There was a streak of healthier food alternatives. The grain bowls topped with salmon and greens were tasty and satisfying. A new stand called Sugo provided hand rolls and poke. Both were heavy with well seasoned tuna on a respectably sized (not just filler) bed of rice. Unfortunately, Sugo is only available in the private suite clubs.
With some complaints coming about the price of beers, there were changes made to the Arena’s beverage program. First, the price of Miller Light through the arena will be reduced and there there will be locations selling a lower priced craft beer of the game. Second, the batch cocktails that are available on tap have been reformulated with juice from long time Seattle shop Scotty’s Juice. Not that they were trying to put thumbs on the judgment scales, but the tasting did have testers of the cocktails right at the front of the room.
On the snack end, there were little bags of Goofyfoot pretzels. Covered in a key lime salt, the little treats are kind of stunning. The light pretzel gets a burst of sweet then a tang of citrus in each bite. It’s an opposite sensation of dipping fries in a Frosty. I debated whether I liked them and then – POOF – the whole bag disappeared. Also featured were bags of Seacharrones, very crunchy seaweed-based stand-ins for pork rinds of all things. They got the texture right and were eminently eatable and full of meaty umami. But without a coating of regret, they didn’t fully replicate the full drunken-late-night-gas-station-run sensation of their meat based counterparts.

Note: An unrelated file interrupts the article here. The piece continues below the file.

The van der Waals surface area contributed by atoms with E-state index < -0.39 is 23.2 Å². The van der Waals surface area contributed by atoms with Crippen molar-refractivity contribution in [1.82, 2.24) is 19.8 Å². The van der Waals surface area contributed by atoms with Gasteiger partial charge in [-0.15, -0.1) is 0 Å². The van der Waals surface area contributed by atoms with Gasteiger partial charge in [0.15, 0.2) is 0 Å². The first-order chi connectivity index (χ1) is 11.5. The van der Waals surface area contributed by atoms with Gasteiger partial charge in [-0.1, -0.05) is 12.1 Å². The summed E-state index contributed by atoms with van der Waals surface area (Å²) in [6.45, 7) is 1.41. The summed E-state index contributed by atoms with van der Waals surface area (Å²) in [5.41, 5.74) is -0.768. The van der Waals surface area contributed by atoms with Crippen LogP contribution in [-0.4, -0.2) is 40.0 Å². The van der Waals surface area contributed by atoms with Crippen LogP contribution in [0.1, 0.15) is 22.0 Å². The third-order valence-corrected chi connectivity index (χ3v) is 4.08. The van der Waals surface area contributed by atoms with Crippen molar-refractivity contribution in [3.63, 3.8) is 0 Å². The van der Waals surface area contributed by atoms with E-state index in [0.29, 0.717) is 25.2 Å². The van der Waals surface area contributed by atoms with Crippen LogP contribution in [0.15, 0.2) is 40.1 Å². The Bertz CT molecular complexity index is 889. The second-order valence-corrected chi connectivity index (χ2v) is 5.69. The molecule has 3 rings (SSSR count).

One complaint, and this is my universal comment to burger and sandwich makers everywhere. Toast the rolls. Whether it’s for the sausage or the burgers or whatever, bread with crunchy edges is a) awesome and b) stands up to all the fixings that are being piled on. Grease soaked bread is also tasty, but it’s ~even better~ toasted. The only exception is a stand-alone hot dog cart who steams their buns. Every restaurant in the city should take note.
Hockey Night in Queen Anne
Of course, there’s a catch. How much of this new menu trickles into every corner of the Arena? There might be poke for the folks in the suites, but will the hoi polloi get cold pretzels and closed stands?
That was really the disappointing thing that faced us when attending Seattle Storm games this summer. With the WNBA team playoff bound and Sue Bird’s announced retirement, the Storm averaged a league leading 10,000 fans each game. But the concessions didn’t reflect that, giving fans long lines at understaffed kiosks and most of the upper level simply closed.